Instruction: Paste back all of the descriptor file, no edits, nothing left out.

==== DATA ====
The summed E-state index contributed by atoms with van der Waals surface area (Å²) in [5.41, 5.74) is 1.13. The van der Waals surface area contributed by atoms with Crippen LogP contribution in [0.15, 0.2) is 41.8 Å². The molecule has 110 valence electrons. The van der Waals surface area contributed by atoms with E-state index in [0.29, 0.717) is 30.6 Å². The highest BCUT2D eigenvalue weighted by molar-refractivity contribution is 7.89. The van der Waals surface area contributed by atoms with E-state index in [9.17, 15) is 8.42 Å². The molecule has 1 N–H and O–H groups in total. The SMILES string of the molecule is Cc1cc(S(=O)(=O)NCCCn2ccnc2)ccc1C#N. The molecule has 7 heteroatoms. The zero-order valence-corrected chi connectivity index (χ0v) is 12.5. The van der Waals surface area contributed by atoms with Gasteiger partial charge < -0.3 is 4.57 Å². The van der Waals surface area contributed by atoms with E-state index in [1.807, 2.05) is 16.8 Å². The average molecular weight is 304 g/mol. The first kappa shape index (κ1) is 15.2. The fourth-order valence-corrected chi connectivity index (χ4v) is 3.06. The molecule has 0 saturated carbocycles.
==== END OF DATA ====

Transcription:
The summed E-state index contributed by atoms with van der Waals surface area (Å²) in [5.41, 5.74) is 1.13. The van der Waals surface area contributed by atoms with Crippen LogP contribution in [0.15, 0.2) is 41.8 Å². The molecule has 110 valence electrons. The van der Waals surface area contributed by atoms with E-state index in [0.29, 0.717) is 30.6 Å². The highest BCUT2D eigenvalue weighted by molar-refractivity contribution is 7.89. The van der Waals surface area contributed by atoms with E-state index in [9.17, 15) is 8.42 Å². The molecule has 1 N–H and O–H groups in total. The SMILES string of the molecule is Cc1cc(S(=O)(=O)NCCCn2ccnc2)ccc1C#N. The molecule has 7 heteroatoms. The zero-order valence-corrected chi connectivity index (χ0v) is 12.5. The van der Waals surface area contributed by atoms with Gasteiger partial charge < -0.3 is 4.57 Å². The van der Waals surface area contributed by atoms with E-state index in [1.807, 2.05) is 16.8 Å². The average molecular weight is 304 g/mol. The first kappa shape index (κ1) is 15.2. The fourth-order valence-corrected chi connectivity index (χ4v) is 3.06. The molecule has 0 saturated carbocycles.